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“A Core Goal Is to Keep Readers Guessing”

AdmiralSean Danker's new sci-fi novel starts with a man awakening from cryo-sleep to find himself with an admiral's rank but not his uniform. His three comrades are suspicious of his identity—and the reader, too, believes the Admiral is not what he seems. But who is the Admiral?

Sean Danker answers our questions about his book but of course not that big one—because that would just spoil everything.


Amazon Book Review: What was the inspiration for this sci-fi story of a man who awakens out of his sleeper with three trainees on what appears to be an abandoned spaceship—and who refuses to share his identity with his shipmates even as they are trying to survive?

Sean Danker: It was a Philip K. Dick story that planted the seed, but over a few years the idea grew into something very different from what I originally outlined. The ambiguous character dynamic was intended to add one more dimension of mystery to an already strange set of circumstances.

Your main character is known only as the Admiral, because that's what's on his sleeper when he and three trainees come out of stasis. The Admiral doesn't reveal his identity until the last chapter of the book, and both his shipmates and the reader is kept on edge throughout the book, trying to figure out who he is (especially whether he's from the Ganraen Commonwealth or the Evagardian Empire) and how trustworthy he is. Aside from wanting to keep the reader intrigued, did you have a larger point you were making by shrouding the Admiral's identity for so long?

There are definitely larger things at work, but that would be straying into spoiler territory. They say the most important thing in a relationship is trust. 

You recently wrote a blog post about the challenges of successful selling books with ethnic or gay characters, and you say about Admiral, "So I…wrote a book about a white male with a white female love interest. Or rather, I wrote about a man and a woman and didn't specify race. We all just assume." I have to say, there was a good chunk of the book where I stopped assuming the Admiral was even male (due to a few lines that I won't quote because I want other readers to be able to search for their own clues). Was that deliberate on your part, or was I trying to be an overachieving Sherlock Holmes?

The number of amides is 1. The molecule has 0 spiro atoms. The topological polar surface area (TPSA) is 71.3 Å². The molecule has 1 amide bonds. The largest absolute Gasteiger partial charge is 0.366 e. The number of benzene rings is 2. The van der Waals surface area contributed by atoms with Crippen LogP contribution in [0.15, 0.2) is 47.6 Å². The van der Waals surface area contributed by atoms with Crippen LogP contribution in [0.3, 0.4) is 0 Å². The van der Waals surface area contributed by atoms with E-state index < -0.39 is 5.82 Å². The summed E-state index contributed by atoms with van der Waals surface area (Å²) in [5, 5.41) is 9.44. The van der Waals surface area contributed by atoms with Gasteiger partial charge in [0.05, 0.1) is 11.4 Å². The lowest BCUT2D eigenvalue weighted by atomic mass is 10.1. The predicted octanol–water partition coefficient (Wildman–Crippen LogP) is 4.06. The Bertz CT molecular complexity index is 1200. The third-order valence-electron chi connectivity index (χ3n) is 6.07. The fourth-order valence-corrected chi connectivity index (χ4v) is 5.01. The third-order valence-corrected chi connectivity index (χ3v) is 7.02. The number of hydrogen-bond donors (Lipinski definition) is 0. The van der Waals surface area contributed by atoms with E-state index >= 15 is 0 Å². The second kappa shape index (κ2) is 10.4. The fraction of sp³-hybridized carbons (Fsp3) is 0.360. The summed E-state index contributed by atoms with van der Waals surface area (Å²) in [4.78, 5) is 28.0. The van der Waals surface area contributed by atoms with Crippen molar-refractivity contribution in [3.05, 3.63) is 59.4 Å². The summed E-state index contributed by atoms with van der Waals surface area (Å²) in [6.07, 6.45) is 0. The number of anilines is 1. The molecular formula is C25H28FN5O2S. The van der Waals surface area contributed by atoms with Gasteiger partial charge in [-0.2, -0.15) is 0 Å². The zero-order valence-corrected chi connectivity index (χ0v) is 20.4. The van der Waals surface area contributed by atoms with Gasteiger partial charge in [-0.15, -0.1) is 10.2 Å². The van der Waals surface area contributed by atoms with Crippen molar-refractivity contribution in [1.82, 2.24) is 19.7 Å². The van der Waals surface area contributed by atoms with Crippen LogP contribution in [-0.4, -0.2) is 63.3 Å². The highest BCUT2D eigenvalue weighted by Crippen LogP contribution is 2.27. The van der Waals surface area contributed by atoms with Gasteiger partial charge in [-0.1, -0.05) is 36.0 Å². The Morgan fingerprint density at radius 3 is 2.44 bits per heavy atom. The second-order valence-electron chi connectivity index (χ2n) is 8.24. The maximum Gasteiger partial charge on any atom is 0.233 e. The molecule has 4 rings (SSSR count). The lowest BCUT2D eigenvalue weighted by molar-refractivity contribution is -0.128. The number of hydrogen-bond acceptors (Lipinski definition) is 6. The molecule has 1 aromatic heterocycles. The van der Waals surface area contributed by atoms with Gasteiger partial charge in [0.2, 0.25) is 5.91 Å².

Admiral and its sequels are packed with clues and foreshadowing about what's coming, and it's great for readers to play detective along the way. Everything has meaning, and the Admiral isn't someone you want to make assumptions about. A core goal of this series is to keep readers guessing and never let anyone get too comfortable. 

Admiral has the tagline "An Evagardian Novel," suggesting that this is the first of several Evagardian stories. What's next for you?

There's a full series ahead of the Admiral, and also some Evagardian novels that focus on other characters and topics—but for now, the priority is on the Admiral books. 


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